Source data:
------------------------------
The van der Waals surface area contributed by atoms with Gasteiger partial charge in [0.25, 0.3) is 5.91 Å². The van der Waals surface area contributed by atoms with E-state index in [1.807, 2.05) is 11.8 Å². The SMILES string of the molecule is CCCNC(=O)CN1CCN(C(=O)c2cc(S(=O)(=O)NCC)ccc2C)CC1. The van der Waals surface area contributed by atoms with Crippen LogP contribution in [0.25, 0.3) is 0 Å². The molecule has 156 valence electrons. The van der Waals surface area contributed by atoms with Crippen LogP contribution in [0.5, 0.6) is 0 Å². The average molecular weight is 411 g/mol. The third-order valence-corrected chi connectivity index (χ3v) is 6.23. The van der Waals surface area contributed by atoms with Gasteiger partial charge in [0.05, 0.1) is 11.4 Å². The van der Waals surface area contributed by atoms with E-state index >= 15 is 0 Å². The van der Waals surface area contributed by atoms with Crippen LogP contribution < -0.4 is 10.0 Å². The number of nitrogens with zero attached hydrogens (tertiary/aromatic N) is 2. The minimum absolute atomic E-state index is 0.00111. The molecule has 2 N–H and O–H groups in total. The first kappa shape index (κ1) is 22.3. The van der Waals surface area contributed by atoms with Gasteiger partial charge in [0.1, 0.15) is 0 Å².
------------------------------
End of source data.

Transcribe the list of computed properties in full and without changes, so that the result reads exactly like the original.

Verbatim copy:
The van der Waals surface area contributed by atoms with Gasteiger partial charge in [0.25, 0.3) is 5.91 Å². The van der Waals surface area contributed by atoms with E-state index in [1.807, 2.05) is 11.8 Å². The SMILES string of the molecule is CCCNC(=O)CN1CCN(C(=O)c2cc(S(=O)(=O)NCC)ccc2C)CC1. The van der Waals surface area contributed by atoms with Crippen LogP contribution in [0.25, 0.3) is 0 Å². The molecule has 156 valence electrons. The van der Waals surface area contributed by atoms with Crippen LogP contribution in [0.5, 0.6) is 0 Å². The average molecular weight is 411 g/mol. The third-order valence-corrected chi connectivity index (χ3v) is 6.23. The van der Waals surface area contributed by atoms with Gasteiger partial charge in [0.05, 0.1) is 11.4 Å². The van der Waals surface area contributed by atoms with E-state index >= 15 is 0 Å². The van der Waals surface area contributed by atoms with Crippen LogP contribution < -0.4 is 10.0 Å². The number of nitrogens with zero attached hydrogens (tertiary/aromatic N) is 2. The minimum absolute atomic E-state index is 0.00111. The molecule has 2 N–H and O–H groups in total. The first kappa shape index (κ1) is 22.3. The van der Waals surface area contributed by atoms with Gasteiger partial charge in [0.1, 0.15) is 0 Å².